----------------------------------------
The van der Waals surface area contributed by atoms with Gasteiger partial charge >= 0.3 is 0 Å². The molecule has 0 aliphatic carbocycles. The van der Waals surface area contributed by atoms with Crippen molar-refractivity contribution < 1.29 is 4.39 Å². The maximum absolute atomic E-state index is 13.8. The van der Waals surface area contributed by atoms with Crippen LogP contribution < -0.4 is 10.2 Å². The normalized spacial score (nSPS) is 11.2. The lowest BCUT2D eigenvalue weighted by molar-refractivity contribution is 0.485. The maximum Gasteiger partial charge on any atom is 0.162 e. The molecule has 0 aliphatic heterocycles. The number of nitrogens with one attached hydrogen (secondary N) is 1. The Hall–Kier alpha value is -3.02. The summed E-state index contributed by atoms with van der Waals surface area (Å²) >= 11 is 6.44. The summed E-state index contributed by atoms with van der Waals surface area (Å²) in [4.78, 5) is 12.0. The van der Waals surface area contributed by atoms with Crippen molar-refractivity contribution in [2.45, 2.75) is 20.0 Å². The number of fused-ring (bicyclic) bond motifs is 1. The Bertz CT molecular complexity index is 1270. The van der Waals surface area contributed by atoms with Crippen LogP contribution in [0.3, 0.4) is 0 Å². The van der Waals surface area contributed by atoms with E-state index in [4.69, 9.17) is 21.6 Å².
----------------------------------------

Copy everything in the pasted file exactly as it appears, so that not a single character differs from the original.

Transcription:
The van der Waals surface area contributed by atoms with Gasteiger partial charge >= 0.3 is 0 Å². The molecule has 0 aliphatic carbocycles. The van der Waals surface area contributed by atoms with Crippen molar-refractivity contribution < 1.29 is 4.39 Å². The maximum absolute atomic E-state index is 13.8. The van der Waals surface area contributed by atoms with Crippen LogP contribution < -0.4 is 10.2 Å². The normalized spacial score (nSPS) is 11.2. The lowest BCUT2D eigenvalue weighted by molar-refractivity contribution is 0.485. The maximum Gasteiger partial charge on any atom is 0.162 e. The molecule has 0 aliphatic heterocycles. The number of nitrogens with one attached hydrogen (secondary N) is 1. The Hall–Kier alpha value is -3.02. The summed E-state index contributed by atoms with van der Waals surface area (Å²) >= 11 is 6.44. The summed E-state index contributed by atoms with van der Waals surface area (Å²) in [4.78, 5) is 12.0. The van der Waals surface area contributed by atoms with Crippen molar-refractivity contribution in [2.45, 2.75) is 20.0 Å². The number of fused-ring (bicyclic) bond motifs is 1. The Bertz CT molecular complexity index is 1270. The van der Waals surface area contributed by atoms with Crippen LogP contribution in [0.3, 0.4) is 0 Å². The van der Waals surface area contributed by atoms with E-state index in [4.69, 9.17) is 21.6 Å².